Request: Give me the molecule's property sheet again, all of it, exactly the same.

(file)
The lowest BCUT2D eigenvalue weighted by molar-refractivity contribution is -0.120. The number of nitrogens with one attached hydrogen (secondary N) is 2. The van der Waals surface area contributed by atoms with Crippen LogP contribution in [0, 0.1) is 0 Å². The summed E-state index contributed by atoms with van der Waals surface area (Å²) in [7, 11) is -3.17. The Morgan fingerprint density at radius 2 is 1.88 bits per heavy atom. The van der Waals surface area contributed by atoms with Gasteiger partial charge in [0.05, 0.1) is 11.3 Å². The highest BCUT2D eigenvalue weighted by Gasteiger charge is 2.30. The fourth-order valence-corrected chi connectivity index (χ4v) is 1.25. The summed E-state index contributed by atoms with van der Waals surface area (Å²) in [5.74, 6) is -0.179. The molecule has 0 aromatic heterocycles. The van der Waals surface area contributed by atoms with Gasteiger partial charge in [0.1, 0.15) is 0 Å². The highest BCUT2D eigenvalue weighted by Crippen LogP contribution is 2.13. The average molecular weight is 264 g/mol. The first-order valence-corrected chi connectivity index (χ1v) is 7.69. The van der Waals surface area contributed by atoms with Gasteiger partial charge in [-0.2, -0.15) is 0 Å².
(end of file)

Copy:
The lowest BCUT2D eigenvalue weighted by molar-refractivity contribution is -0.120. The number of nitrogens with one attached hydrogen (secondary N) is 2. The van der Waals surface area contributed by atoms with Crippen LogP contribution in [0, 0.1) is 0 Å². The summed E-state index contributed by atoms with van der Waals surface area (Å²) in [7, 11) is -3.17. The Morgan fingerprint density at radius 2 is 1.88 bits per heavy atom. The van der Waals surface area contributed by atoms with Gasteiger partial charge in [0.05, 0.1) is 11.3 Å². The highest BCUT2D eigenvalue weighted by Gasteiger charge is 2.30. The fourth-order valence-corrected chi connectivity index (χ4v) is 1.25. The summed E-state index contributed by atoms with van der Waals surface area (Å²) in [5.74, 6) is -0.179. The molecule has 0 aromatic heterocycles. The van der Waals surface area contributed by atoms with Gasteiger partial charge in [0.1, 0.15) is 0 Å². The highest BCUT2D eigenvalue weighted by Crippen LogP contribution is 2.13. The average molecular weight is 264 g/mol. The first-order valence-corrected chi connectivity index (χ1v) is 7.69. The van der Waals surface area contributed by atoms with Gasteiger partial charge in [-0.2, -0.15) is 0 Å².